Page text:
- Category: Articles
- Published on Monday, December 02 2013 21:43
- Written by Bill Handren
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"No matter how big and bad you think you are, when a child hands you a toy telephone....you answer it"
I mentally prepare myself. The first ten reps I will use the associative method for dealing with the stress. Meet it head on, ears laid back, welcoming the slow torture, identifying with it, letting it have its way with me, laughing in its face. But the next ten will require a different tact; Disassociative. Gung ho only lasts so long. After awhile the mind must go to a happy place, so mental distance from the effort is better. I drop under the bar, look down at my feet and then I see it. Another sparkle. My resolve melts as I smile. So much for meeting things head on. Grinning and grunting just don't fit well together.
My granddaughter is single handedly keeping the sparkle manufacturer in business. In case you don't know, sparkles, also called glitter, are minute specks about the size of a grain of salt. They come in assorted colors and reflect light. Combine them with glue, cardboard boxes and decorations for hours of entertainment making crafts.
She isn't allowed sparkles at her house. They are a nightmare to vacuum up. Things are different at my house. They serve as little sparkly reminders of the fun we have. But the sparkling has gotten a bit out of hand. She now makes pretend desserts which consist of sparkles, shaving cream, and colored toppings made from bath color tablets. They actually look edible. Fortunately, I have sink screens which catch most of the sparkles as I clean up the toy dishes. I once heard ladies love a man who does the dishes. It seems true.
The phone rings and I let her answer it. "No!!!!! I don't want to go. Let me stay another hour. Pleeeease. I don't have to ask... I am always welcome." She hands me the phone; "Here's Mom." "Is it OK?" my daughter asks. Silly question. The hour becomes two. More improvisation. More fun.
The only approval I want comes from a little girl who barely weighs fifty pounds. I guess it is about perspective. I may die tonight and I want my last thought to be "I didn't waste this day." That I spent it with someone special and these moments will be remembered by a young woman far into the future. Maybe as she tries cleaning up sparkles from her little girl. Every father should live long enough to hear his daughter complain about the mess her child makes. "Revenge is a dish best served by a grandchild", to paraphrase The Wrath of Khan.
Yet for many, approval of their peers is foremost. The next dan grade. The grand poobah title. Employee of the Month. No one remembers who won the Best Actor Oscar in 1997. Or who hit the most home runs in 2001. Yet a child will always remember a good time they had with a parent or grandparent. And sometimes being forever remembered by someone special is far more gratifying than being briefly famous to many.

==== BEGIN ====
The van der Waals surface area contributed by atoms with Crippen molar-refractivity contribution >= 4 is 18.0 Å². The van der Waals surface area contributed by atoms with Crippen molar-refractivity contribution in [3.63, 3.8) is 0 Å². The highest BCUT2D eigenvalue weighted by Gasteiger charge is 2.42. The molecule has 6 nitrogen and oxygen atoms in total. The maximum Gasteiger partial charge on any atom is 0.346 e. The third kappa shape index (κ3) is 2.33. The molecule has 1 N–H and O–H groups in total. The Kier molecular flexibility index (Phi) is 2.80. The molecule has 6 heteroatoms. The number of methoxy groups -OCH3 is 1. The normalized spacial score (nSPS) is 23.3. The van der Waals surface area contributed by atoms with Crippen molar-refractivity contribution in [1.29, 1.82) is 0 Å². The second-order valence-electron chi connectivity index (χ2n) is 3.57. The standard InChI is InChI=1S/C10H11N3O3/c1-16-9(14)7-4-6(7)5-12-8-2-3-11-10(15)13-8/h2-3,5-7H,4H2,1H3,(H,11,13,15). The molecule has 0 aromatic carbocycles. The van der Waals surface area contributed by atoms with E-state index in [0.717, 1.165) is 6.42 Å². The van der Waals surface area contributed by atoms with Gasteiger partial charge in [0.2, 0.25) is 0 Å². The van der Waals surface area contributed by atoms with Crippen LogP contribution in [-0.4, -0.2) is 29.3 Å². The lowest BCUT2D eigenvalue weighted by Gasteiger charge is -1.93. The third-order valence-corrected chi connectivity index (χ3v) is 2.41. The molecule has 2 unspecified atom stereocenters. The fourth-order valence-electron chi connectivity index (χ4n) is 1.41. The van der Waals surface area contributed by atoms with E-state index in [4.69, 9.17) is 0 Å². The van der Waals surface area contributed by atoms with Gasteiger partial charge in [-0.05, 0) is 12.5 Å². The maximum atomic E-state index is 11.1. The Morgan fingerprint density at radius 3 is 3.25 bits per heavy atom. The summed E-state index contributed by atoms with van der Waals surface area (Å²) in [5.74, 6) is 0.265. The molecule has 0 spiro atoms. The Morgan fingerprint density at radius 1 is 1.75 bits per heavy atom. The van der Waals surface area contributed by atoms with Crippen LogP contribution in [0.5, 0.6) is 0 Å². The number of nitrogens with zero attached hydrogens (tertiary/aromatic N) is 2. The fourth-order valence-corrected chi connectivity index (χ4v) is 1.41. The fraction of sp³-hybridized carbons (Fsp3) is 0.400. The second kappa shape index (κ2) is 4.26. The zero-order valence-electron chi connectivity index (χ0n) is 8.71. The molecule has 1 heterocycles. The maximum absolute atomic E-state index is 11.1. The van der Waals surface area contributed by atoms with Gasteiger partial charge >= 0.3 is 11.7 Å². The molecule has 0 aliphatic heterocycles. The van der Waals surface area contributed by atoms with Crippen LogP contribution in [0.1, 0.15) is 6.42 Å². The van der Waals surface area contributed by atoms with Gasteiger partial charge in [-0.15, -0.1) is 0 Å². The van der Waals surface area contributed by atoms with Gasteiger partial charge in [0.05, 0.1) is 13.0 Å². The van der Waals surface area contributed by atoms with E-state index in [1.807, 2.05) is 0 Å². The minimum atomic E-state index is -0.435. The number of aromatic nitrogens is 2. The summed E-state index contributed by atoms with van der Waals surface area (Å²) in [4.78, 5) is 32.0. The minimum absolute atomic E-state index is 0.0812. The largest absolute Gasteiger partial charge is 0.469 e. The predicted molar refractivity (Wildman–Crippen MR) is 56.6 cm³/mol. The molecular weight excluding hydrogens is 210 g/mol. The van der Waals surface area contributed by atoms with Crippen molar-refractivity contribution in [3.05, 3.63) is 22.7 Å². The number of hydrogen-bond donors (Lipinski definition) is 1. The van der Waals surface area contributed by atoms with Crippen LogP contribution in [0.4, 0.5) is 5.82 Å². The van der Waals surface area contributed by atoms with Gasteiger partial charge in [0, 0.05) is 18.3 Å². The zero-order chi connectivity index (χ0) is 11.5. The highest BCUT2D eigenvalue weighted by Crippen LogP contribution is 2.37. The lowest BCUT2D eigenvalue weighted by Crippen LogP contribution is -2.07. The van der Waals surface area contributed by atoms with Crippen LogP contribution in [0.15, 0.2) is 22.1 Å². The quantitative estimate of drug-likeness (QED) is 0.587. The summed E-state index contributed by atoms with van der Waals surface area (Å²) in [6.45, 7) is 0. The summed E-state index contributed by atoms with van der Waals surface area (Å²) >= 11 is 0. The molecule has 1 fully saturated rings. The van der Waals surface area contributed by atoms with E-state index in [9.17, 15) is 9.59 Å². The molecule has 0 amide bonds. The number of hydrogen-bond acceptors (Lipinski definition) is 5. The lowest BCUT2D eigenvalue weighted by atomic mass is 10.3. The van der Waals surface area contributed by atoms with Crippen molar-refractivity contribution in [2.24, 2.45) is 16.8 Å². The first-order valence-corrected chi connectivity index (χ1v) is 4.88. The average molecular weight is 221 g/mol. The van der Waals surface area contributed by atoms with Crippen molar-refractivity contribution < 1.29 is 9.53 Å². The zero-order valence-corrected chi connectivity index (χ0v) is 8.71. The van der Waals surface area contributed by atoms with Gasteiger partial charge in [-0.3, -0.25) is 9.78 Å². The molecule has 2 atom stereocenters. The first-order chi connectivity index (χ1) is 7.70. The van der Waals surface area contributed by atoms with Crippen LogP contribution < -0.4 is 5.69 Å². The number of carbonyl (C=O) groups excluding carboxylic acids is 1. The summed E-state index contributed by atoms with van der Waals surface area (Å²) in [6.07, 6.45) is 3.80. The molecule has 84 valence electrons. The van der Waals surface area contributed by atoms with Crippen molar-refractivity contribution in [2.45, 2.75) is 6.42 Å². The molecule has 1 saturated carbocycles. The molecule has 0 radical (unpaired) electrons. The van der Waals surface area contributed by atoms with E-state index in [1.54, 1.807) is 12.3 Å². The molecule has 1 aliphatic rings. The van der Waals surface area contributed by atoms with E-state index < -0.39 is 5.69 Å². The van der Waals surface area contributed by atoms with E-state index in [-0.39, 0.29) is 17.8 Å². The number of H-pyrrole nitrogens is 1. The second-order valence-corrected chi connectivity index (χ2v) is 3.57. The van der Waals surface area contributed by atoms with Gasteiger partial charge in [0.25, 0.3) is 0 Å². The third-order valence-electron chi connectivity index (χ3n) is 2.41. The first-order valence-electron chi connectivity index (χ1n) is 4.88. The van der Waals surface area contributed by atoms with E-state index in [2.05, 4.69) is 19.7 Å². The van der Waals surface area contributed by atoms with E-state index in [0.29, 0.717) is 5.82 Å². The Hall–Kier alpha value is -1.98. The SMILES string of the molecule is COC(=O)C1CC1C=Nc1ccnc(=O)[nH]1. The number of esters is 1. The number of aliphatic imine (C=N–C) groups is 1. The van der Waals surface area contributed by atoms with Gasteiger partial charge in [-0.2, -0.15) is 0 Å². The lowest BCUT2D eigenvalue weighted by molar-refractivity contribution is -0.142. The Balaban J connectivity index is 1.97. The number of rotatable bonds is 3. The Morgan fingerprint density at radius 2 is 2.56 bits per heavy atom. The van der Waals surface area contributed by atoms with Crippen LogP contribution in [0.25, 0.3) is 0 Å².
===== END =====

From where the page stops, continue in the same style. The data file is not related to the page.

I figured out my priorities by asking, "If I knew this was my last day on earth, how would I spend it?" The answer was easy. I'd spend the day with my girls. It doesn't matter how, just as long as I am with them. Once priorities are established, life falls into place. No decisions of real importance are left, just mundane choices - busy work. View each day as the last. I phone every day to find out if my daughter and granddaughter want to do something. If I'm told no, my day has been cleared. It is out of my hands.
I was in the delivery room the day my daughter was born. I knew at that moment why I was put on earth. And the day my granddaughter was born I received my reward for doing the toughest jobs a man will ever face - being a good father and decent man. I don't have to raise my granddaughter, that is her mom's job. I get to enjoy and spoil.
I am hardcore about training. Injuries can be worked around. Make the time to train. But I allow one interruption, one excuse to stop or suspend a workout. It is easy to make up for a lost workout but impossible to go back and relive a play day.
Someday she will move away. Maybe off to school or a career. The song lyric, "But I'd trade all of my tomorrows for one single yesterday," may become my anthem as I drift into the world of the old and forgotten. So the best anyone can do is to make the most of the nows and not give the unimportant things your time.
The biggest holiday of the year is this month. Millions of people buying gifts that don't matter. Toys which will be garage sale items in a year. I hope I don't end up that way. Set aside and forgotten.
At least I will be easy to identify...... I will be the one who sparkles.